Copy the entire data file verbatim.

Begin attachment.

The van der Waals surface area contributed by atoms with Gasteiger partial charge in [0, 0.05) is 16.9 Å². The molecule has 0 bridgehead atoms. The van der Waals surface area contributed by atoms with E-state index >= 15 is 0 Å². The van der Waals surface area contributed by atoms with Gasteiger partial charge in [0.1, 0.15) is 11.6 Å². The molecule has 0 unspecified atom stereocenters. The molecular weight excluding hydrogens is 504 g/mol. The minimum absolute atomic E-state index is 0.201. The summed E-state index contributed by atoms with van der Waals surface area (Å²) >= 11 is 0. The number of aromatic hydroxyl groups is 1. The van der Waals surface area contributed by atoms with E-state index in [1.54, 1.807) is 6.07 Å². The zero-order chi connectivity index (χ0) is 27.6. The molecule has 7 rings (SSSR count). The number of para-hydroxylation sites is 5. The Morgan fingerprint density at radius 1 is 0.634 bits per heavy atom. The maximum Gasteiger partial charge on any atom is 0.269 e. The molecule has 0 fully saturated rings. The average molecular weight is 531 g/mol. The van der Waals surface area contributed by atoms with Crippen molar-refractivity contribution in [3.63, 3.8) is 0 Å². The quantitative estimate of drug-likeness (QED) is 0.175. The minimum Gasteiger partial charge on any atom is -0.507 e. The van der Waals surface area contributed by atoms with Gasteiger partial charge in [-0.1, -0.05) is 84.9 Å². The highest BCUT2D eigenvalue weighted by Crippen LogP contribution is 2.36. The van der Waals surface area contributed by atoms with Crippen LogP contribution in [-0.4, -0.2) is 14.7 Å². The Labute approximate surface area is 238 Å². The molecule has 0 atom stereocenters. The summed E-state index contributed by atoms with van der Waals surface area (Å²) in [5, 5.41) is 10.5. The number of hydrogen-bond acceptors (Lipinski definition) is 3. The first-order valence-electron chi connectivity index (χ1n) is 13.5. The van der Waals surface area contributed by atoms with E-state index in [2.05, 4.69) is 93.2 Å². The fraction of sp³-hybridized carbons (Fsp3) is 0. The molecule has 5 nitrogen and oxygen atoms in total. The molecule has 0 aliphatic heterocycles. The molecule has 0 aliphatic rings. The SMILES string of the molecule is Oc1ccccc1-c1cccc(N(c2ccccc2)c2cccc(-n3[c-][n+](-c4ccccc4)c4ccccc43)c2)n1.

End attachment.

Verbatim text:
The van der Waals surface area contributed by atoms with Gasteiger partial charge in [0, 0.05) is 16.9 Å². The molecule has 0 bridgehead atoms. The van der Waals surface area contributed by atoms with E-state index >= 15 is 0 Å². The van der Waals surface area contributed by atoms with Gasteiger partial charge in [0.1, 0.15) is 11.6 Å². The molecule has 0 unspecified atom stereocenters. The molecular weight excluding hydrogens is 504 g/mol. The minimum absolute atomic E-state index is 0.201. The summed E-state index contributed by atoms with van der Waals surface area (Å²) >= 11 is 0. The number of aromatic hydroxyl groups is 1. The van der Waals surface area contributed by atoms with E-state index in [1.54, 1.807) is 6.07 Å². The zero-order chi connectivity index (χ0) is 27.6. The molecule has 7 rings (SSSR count). The number of para-hydroxylation sites is 5. The Morgan fingerprint density at radius 1 is 0.634 bits per heavy atom. The maximum Gasteiger partial charge on any atom is 0.269 e. The molecule has 0 fully saturated rings. The average molecular weight is 531 g/mol. The van der Waals surface area contributed by atoms with Crippen molar-refractivity contribution in [3.63, 3.8) is 0 Å². The quantitative estimate of drug-likeness (QED) is 0.175. The minimum Gasteiger partial charge on any atom is -0.507 e. The van der Waals surface area contributed by atoms with Gasteiger partial charge in [-0.1, -0.05) is 84.9 Å². The highest BCUT2D eigenvalue weighted by Crippen LogP contribution is 2.36. The van der Waals surface area contributed by atoms with Crippen LogP contribution in [-0.4, -0.2) is 14.7 Å². The Labute approximate surface area is 238 Å². The molecule has 0 atom stereocenters. The summed E-state index contributed by atoms with van der Waals surface area (Å²) in [5, 5.41) is 10.5. The number of hydrogen-bond acceptors (Lipinski definition) is 3. The first-order valence-electron chi connectivity index (χ1n) is 13.5. The van der Waals surface area contributed by atoms with E-state index in [2.05, 4.69) is 93.2 Å². The fraction of sp³-hybridized carbons (Fsp3) is 0. The molecule has 5 nitrogen and oxygen atoms in total. The molecule has 0 aliphatic heterocycles. The molecule has 0 aliphatic rings. The SMILES string of the molecule is Oc1ccccc1-c1cccc(N(c2ccccc2)c2cccc(-n3[c-][n+](-c4ccccc4)c4ccccc43)c2)n1.